Japanese gardens express the ultimate connection between humankind and nature, for these gardens are not only decorative, but are an expression of various aspects of Japanese culture. Gardens in Japan incorporate both natural and artificial elements, uniting nature and architecture into one entity. Carleton’s Garden of Quiet Listening combines two forms of Japanese gardens – the dry garden and the tea garden. Both come out of garden traditions associated with Zen Buddhism and are used specifically as aids to a deeper understanding of Zen concepts. These gardens are meant for viewers not to physically interact with, but are designed as visual stimulus in the meditative process. The viewer of the garden is physically removed from the actual garden, restricted to observing it from a specific viewing structure, such as the shelter in Carleton’s garden.
Carleton’s Garden of Quiet Listening, has an important place within several programs at the college, such as religion, East Asian Studies and Art History. It is a place that expresses a range of Japanese beliefs about the relationship between man and nature. Since the garden is an aestheticized and miniaturized landscape, it also illustrates some fundamental principles of other related art forms in Japan. Moreover, some of these beliefs about the relationship between man and nature and their connection with aesthetic principles are shared by other cultures of East Asia, including China, Korea, and Vietnam. Thus, the garden has broader applicability to other courses on East Asian culture. Furthermore, as the Environmental Studies Program is seeking to find more relevant courses in the humanities, several faculty are working on future offerings that would look at gardens as sites to study and discuss environmental issues and philosophies across cultures.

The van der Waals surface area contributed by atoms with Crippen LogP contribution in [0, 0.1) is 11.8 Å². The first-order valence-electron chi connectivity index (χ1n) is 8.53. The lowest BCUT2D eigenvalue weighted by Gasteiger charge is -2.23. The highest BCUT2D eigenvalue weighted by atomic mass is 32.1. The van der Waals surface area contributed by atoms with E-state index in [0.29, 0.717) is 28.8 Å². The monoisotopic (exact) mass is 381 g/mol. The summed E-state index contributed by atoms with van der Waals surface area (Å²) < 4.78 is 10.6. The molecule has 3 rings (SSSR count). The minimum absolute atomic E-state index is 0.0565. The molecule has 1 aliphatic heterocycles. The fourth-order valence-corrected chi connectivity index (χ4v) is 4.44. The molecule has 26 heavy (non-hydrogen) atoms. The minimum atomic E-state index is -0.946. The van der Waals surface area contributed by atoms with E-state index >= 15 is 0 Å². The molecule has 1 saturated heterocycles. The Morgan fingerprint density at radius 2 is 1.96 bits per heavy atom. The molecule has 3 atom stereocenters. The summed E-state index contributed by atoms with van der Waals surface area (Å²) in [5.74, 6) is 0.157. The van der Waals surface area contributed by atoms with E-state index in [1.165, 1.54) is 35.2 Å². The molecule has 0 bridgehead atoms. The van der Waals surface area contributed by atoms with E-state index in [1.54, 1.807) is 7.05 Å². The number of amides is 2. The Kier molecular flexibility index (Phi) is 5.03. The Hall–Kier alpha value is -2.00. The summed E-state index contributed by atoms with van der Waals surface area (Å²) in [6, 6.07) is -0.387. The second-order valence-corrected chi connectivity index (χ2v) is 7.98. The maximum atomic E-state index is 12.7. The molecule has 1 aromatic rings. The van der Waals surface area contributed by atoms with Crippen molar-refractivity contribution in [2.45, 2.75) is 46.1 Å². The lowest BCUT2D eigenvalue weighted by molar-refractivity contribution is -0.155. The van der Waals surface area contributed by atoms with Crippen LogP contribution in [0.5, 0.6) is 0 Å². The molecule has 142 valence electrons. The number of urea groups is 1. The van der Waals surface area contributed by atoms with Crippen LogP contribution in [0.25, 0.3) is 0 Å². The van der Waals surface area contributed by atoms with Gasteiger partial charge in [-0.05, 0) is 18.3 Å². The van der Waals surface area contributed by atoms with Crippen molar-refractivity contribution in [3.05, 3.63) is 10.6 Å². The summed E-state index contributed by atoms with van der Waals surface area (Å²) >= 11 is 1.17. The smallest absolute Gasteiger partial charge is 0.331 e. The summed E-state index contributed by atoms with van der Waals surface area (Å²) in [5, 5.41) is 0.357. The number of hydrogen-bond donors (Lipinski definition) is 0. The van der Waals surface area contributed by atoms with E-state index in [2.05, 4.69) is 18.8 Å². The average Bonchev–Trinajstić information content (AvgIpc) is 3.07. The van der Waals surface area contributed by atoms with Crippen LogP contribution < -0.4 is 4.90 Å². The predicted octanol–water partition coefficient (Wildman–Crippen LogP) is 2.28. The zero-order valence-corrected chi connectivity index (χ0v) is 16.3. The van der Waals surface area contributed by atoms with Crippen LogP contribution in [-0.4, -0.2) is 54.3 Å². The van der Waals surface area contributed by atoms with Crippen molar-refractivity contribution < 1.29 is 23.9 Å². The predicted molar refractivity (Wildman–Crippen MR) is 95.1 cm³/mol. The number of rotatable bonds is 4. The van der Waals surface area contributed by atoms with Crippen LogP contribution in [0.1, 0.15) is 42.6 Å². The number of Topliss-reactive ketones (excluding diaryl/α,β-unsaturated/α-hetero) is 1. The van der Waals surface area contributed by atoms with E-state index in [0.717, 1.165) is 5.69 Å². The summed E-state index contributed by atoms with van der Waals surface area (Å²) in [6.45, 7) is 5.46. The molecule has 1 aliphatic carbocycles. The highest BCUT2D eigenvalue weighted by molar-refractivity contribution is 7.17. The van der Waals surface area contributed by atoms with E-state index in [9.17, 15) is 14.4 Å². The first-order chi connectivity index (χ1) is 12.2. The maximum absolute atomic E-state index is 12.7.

The Garden for Quiet Listening is a small space in which the shelter forms the main viewing point. Smoking was always discouraged, and there have been many conversations over the years about whether or not to post “No Smoking” signs. Because aesthetic preferences traditionally triumphed over practical considerations, signs were not installed. Additionally, the number of people who smoked in the garden was relatively small and instances of smoking fairly infrequent. Over time, staff found it necessary to manage cigarette waste and put a receptacle for cigarette butts near the shelter. For the past year or so, however, the culture of smoking among students on campus has clearly changed. The garden is now being actively promoted through social media as a place to smoke cigarettes or other substances. Whereas in the past, one might have encountered a single individual smoking from time to time, the garden now frequently has groups of smokers. Non-smokers can no longer enjoy the garden, not only due to the presence of cigarette smoke, but also because the shelter traps cigarette smoke odor, which is unpleasant to many people. The shelter is also made of flammable natural materials and poses a greater fire hazard than ordinary building structures. For all of these reasons, the decision was made to post “No Smoking” signs within the shelter to clarify college policy. Since the signs have gone up, they have immediately been taken down and stolen. Stealing the signs does not negate the policy; anyone encountering someone smoking in the garden may ask them to stop, and if they do not stop, may call campus security. Because of the negative health impact of second-hand smoke, the presence of smoking prohibits the non-smoking majority from experiencing the garden. Additionally the constant smell from cigarette smoke has also created an unpleasant environment for a space meant for contemplation, study, and aesthetic enjoyment. If one of the clear attractions of the garden for smokers is the lack of sheltered areas on campus where smoking is allowed, then the matter ought to be brought forward in a broader campus dialogue.
The Garden for Quiet Listening, like the Arboretum, is a unique resource. Carleton is one of the few liberal arts colleges to have a Japanese garden; moreover, it has consistently ranked among the top ten in the United States. It is used actively in our curriculum, and until recently was enjoyed by a broad spectrum of visitors from the Carleton community and beyond. Many staff members and community volunteers also spend a great deal of time and effort to maintain it. During the 2015-16 academic year, we will celebrate the fortieth anniversary of the Garden for Quiet Listening. Please help protect this living work of art and make it possible for everyone to enjoy it by refraining from smoking inside the garden.